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Transcript of Secretary for Health, Welfare and Food


Following is a transcript of the remarks made by the Secretary for Health, Welfare and Food, Dr Yeoh Eng-kiong, at the Central Government Offices this morning (February 21):

Reporter: Can you say a couple of words in English and if the virus can be passed to humans?

Secretary for Health, Welfare and Food: We just want to present the facts because I think there has been some misunderstanding. Obviously for the girl who died in Fujian province it is very difficult to say what the girl died of. It is also compounded that the girl left Hong Kong and became ill two days after she arrived in Fujian province. We have at no point in time in our press releases or in our statements to the media implied that this girl suffered from avian flu. What we were talking about were two other cases of the father of the girl and the brother of the girl who came down with respiratory illnesses and symptoms when they were visiting Fujian province and they became unwell and came back to Hong Kong. Both of them have now been confirmed to have avian flu. These are the facts. One can have all sorts of possibilities but these are the facts.

To us, the most important facts are that from the information that we have, both in terms of epidemiology, from the clinical background, clinical history and the history from gene sequencing because the gene sequencing is a very very good tool that has enabled us really to understand how this virus works, that it is likely that infection was directly acquired from chickens. There is no evidence of human to human spread. So, this evidence suggests to us that it is a very early part of the incident. If you are able to contain it very quickly and prevent it from spreading to humans or prevent it from spreading from birds to humans, then we are on top of the problem. We have all the facts. In Hong Kong we have been dealing with that in that context.

We also need to recognise another fact that the avian flu is present in wild birds, in migratory birds and they fly all over the place. Of course, we had incidents where migratory birds had brought some infections to some of our birds in the Penfold Park. We are now vaccinating all our birds in Hong Kong so that the risk of infection is much lowered. So migratory birds are problems and we will always have the risk of avian flu in Hong Kong.

The most important thing that we need to do is that we have a very very modern and comprehensive surveillance system that enables us to anticipate and pick up cases early. We cannot tell the public that we will not have human cases of avian flu in the future. What we can say is that we should be able to detect cases at an early stage so that we prevent the infections from spreading, both from birds to humans and from humans to humans. We are at the stage of a risk of spread from birds to humans. At the moment, there is no risk of spread from humans to humans giving rise to an epidemic. Obviously, the human to human spread does occur but is inefficient. We have no risk at this moment of any epidemic of bird flu from human to human transmission in Hong Kong.

I just also want to clarify that human to human spread potentially can occur but is usually very inefficient. When you look at the gene sequencing that the university has done, the experience with influenza virus is that for efficient human to human spread which will then give rise to pandemic, it usually incorporates human influenza gene viruses and the analysis of gene sequence of the two cases, particularly of the brother, did not show the sequence. So there is no risk at the moment of human to human spread that gives rise to an epidemic. It doesn't mean that human to human spread does not occur at the lower level. It just means that there is low propensity for pandemic. So there is absolutely no risk at the moment, based on the information that we have on these two cases, of the epidemic spreading. There are concerns on whether there are epidemic and people said whether we have resource etc. I just want to categorically say from the information we have at the moment, from just this classification of cases, there is no risk at the moment, no immediate risk of any pandemic and that we are on top of the problem. We understand much more about the virus now than we did before. We have a very very good surveillance system in Hong Kong and it has worked well for us. We will continue to look at how we modify our surveillance system to make sure that we continue to be on top because things change very quickly. As you know, in this environment where we have avian flu in bird viruses.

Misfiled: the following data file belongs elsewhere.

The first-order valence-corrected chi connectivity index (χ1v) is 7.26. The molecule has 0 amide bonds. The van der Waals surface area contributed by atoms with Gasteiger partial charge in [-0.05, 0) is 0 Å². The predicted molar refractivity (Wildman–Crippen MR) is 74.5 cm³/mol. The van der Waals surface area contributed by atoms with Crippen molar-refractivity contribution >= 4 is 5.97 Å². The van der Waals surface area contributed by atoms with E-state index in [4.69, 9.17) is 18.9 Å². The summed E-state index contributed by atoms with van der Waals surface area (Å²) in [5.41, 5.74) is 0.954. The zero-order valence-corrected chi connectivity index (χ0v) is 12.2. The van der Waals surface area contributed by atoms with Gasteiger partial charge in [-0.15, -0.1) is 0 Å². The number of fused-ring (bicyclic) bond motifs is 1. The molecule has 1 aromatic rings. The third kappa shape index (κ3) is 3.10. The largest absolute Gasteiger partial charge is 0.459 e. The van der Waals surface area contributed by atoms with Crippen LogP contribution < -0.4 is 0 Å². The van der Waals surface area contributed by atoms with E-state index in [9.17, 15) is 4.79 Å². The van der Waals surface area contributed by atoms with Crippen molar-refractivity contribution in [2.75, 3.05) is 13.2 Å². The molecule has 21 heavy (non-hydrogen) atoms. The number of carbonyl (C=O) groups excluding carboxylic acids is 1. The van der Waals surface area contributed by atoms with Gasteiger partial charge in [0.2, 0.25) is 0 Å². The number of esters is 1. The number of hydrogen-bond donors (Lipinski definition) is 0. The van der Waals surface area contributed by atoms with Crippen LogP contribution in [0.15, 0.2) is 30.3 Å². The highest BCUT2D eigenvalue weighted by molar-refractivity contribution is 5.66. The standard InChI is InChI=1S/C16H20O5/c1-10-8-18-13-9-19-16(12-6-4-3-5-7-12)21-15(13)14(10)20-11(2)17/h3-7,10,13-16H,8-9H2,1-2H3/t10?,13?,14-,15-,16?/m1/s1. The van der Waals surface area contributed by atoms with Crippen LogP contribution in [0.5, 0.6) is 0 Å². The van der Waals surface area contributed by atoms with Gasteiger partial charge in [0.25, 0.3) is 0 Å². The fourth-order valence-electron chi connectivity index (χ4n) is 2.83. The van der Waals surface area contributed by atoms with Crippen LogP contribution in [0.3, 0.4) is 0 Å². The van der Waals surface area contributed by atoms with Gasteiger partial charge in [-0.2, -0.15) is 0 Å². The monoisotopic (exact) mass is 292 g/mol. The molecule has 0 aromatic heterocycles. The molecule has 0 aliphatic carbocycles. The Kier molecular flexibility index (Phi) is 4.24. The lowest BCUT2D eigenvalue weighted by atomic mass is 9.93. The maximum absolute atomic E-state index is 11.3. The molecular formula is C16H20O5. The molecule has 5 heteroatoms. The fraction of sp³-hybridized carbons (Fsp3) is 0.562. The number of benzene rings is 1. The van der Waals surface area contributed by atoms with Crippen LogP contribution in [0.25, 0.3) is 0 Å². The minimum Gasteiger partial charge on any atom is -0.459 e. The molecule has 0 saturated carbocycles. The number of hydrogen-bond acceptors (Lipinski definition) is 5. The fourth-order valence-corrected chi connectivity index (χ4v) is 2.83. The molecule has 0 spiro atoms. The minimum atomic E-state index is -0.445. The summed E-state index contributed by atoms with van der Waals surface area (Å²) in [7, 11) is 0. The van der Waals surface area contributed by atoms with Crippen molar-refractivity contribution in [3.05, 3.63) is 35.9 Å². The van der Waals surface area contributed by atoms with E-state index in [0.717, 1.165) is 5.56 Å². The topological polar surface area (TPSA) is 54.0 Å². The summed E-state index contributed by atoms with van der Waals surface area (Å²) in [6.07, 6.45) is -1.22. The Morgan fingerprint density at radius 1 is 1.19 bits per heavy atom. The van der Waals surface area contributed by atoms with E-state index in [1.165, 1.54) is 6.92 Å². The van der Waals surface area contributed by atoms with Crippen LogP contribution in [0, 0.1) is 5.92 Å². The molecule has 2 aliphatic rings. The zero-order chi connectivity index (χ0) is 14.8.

Like many parts of the world, you have different types of viruses in birds and animals. As long as birds and animals come into contact with men, you find that there are new infections coming in. You had an instance in Malaysia of nipah virus which was present in pigs and went to men. So countries have to be very very cautious and careful in their surveillance system to detect any new viruses. And in Hong Kong, we have this system and that is why we pick them up early. So I think the public should be assured and the international community should be assured that we will be on top of this. And if there is any risk of widespread outbreak from human to human, we will not hide these facts. We will tell it as it is. So the international community can be reassured that Hong Kong has an effective system and we have a transparent system. It is not to our advantage, it is not to our benefit to hide any facts in Hong Kong. We are very open with information and we welcome any scrutiny of our evidence and studies.

(Please also refer to the Chinese portion)

End/Friday, February 21, 2003


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